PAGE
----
Les Gifford: the Western Slope’s master toymakerDec 02, 2019 01:01PM ● By Arlyn Macdonald
When it comes to toymaking, Santa might have some competition.
Walking into Les Gifford’s toy shop in Montrose is better than a visit to the North Pole. The beauty and variety of his handmade wooden toys overwhelm the senses. He even has a Santa-like twinkle in his eye.
Gifford, 88, has created toys since he retired in 1985. After 20 years as an electrical contractor, he began his woodworking career making furniture and cabinets for his wife, Virginia. He possesses a unique talent: all he has to do is see a picture of something in order to create it.
His toys are quite intricate. Some have moving parts, such as cranes, trains, tractors and a Ferris wheel. Even then, he doesn’t work from plans but instead relies solely on his own imagination and talents.
Gifford loves working with wood. His favorite is white pine because it's soft and easy to shape. He accentuates his toys with other woods in different colors, such as walnut, redwood and turquoise- and orange-colored wood. He also uses a lot of beetle-killed pine milled off his own property.
“It’s straight from the tree to the toy,” Gifford said, adding that he uses little metal in his toys.
Wooden toys are more durable and long lasting enough to be passed down through the generations. The first toy he ever created was a wooden dollhouse with all the furniture and fixtures for his granddaughter in Houston. That same dollhouse is now being enjoyed by his great-great-granddaughter.
One of Gifford’s favorite toys in his collection is a copy of the B25. Before he was a contractor, Gifford was an Airman First Class in the U.S. Air Force assigned to the first air refueler squadron.
It's in the details
Gifford is a member of the Creative Corner Artisan Co-op, 344 E. Main St. in Montrose, where he sells a number of his toys.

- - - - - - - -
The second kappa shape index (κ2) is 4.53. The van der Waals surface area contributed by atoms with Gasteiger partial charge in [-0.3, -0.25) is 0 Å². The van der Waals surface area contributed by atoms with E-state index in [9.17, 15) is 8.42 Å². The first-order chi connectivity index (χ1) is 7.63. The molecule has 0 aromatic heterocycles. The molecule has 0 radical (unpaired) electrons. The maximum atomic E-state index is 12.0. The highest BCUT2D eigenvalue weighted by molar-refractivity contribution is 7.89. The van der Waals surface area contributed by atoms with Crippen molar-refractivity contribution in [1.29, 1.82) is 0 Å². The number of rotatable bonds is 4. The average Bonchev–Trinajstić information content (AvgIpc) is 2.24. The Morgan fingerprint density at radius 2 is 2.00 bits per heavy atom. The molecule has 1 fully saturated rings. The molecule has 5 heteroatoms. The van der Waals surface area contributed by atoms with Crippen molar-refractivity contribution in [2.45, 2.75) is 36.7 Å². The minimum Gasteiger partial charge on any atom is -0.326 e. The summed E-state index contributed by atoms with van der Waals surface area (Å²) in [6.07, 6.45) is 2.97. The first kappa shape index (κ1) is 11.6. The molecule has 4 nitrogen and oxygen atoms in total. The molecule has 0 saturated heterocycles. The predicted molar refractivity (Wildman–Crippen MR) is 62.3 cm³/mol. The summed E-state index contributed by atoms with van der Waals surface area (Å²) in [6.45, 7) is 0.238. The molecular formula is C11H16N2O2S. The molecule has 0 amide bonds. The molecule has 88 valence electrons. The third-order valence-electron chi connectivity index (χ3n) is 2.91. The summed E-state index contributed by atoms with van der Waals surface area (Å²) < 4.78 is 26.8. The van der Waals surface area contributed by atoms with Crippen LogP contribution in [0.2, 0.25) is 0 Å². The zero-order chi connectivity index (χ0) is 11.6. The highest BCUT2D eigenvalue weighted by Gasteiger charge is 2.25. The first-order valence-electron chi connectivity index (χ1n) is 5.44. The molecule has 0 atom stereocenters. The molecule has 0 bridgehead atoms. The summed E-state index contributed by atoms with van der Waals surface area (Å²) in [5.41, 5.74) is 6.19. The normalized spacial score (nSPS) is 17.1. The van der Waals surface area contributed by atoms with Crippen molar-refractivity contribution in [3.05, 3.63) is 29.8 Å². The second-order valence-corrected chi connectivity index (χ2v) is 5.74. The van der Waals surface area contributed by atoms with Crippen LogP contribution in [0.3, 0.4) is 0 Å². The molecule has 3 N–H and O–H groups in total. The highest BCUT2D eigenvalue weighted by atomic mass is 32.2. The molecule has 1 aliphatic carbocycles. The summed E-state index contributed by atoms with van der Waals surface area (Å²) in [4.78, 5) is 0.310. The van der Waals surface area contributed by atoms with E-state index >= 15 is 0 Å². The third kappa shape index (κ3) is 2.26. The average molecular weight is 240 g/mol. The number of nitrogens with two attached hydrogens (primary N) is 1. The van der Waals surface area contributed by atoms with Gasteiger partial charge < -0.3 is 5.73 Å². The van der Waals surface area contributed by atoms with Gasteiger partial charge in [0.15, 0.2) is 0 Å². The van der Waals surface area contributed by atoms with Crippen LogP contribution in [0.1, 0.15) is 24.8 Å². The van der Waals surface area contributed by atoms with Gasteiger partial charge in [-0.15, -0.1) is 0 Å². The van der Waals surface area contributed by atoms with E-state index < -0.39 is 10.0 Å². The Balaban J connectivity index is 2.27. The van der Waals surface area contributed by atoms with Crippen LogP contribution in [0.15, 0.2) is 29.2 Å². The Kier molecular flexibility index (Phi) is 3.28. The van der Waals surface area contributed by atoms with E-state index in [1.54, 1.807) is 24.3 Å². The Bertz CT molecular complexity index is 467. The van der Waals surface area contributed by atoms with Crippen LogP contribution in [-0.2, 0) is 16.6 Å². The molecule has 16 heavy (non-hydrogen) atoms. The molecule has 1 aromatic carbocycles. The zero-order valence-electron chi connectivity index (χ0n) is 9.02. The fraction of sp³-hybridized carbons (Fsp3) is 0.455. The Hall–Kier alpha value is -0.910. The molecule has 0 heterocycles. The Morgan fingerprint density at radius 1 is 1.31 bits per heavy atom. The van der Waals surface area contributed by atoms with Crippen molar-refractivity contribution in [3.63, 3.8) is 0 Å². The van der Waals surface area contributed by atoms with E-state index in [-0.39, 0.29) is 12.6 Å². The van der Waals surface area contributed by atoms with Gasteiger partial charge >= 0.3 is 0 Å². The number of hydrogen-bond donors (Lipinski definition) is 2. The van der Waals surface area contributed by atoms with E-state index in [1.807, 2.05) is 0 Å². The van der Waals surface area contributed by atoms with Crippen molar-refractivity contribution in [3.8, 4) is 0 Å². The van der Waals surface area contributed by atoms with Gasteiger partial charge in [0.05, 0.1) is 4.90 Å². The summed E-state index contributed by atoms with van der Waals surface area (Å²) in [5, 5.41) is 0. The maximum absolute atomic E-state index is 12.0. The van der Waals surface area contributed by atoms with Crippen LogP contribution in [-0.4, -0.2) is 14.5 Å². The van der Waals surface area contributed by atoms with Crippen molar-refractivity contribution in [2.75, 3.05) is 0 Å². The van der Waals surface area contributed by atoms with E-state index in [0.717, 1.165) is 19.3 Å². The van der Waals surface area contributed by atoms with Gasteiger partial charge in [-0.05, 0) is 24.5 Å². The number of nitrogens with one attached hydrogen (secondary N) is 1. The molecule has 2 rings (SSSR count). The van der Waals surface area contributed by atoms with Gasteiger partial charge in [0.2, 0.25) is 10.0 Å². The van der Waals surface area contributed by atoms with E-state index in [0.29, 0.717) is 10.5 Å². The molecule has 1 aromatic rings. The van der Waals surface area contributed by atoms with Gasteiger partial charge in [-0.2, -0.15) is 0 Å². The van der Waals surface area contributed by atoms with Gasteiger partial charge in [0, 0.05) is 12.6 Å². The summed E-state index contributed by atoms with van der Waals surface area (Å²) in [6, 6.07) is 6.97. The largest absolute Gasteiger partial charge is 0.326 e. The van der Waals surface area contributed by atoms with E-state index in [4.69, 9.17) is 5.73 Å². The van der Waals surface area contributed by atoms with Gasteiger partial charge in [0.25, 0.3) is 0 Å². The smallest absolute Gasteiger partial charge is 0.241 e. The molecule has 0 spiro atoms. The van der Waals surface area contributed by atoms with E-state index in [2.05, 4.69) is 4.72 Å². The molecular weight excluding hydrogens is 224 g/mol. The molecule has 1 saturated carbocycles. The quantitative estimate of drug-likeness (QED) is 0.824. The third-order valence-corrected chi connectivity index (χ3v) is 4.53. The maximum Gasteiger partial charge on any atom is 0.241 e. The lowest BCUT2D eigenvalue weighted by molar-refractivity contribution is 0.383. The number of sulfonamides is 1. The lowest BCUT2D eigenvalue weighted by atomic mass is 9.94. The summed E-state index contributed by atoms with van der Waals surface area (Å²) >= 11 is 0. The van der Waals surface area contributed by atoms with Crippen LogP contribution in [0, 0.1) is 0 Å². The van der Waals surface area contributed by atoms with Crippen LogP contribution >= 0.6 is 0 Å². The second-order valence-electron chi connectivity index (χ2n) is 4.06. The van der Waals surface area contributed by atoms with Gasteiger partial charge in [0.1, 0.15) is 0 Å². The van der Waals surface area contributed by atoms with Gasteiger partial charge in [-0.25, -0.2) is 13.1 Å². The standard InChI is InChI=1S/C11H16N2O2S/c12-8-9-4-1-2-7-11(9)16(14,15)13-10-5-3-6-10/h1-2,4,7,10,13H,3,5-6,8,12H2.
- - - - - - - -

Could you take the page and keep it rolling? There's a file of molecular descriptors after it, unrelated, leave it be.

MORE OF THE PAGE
It’s the details that make his toys world class. In his toy sports cars, he included a miniature wooden steering wheel and gear shift. He also crafted a toy-sized replica of the Galloping Goose railcar, which took lots of research.
“It takes more tools to make toys than to do construction. It’s very detailed work,” Gifford explained.
Gifford's toys aren't just found on the Western Slope.
"I have toys all over the world," he said, “in Hungary, Iraq, Australia, and Germany, among other countries.”
He usually makes at least six of each pull toy at a time—including ducks, moose, pigs, butterflies, hound dogs and camels—because of their popularity. He also creates trains with engines, cars and trucks.
Other toy favorites include the pull-apart jalopy and the traditional hammer and nail bench for toddlers.
Gifts for grandkids
In Gifford’s toy shop, the pull toys are just the start. Whimsical birdhouse, airplanes, VW buses, cribbage and checkerboards, helicopters, bull riders, giraffe banks (the coins go down the neck), exploding banks, cranes, Jeeps with trailers (a best seller) and cars of all kinds are just a sample of the wooden toys in Gifford’s shop. He has even made cradles and working spinning wheels.
Virginia is an integral part of the toy-making process, doing the fine sanding and oiling on each toy to bring out the beauty of the wood. Growing up, their daughter Jenny used to help her parents when they attended craft shows around the region.
“I loved to go so I could play with the toys in the aisles,” Jenny recalled.
The Giffords no longer attend craft shows, but you can still find their toys displayed at Creative Corner and the Covered Bridge Ranch’s gift shop during the holidays. They also take orders by phone, and their daughter is in the process of developing a web store for online orders.
To place an order, call Gifford at 249-2327.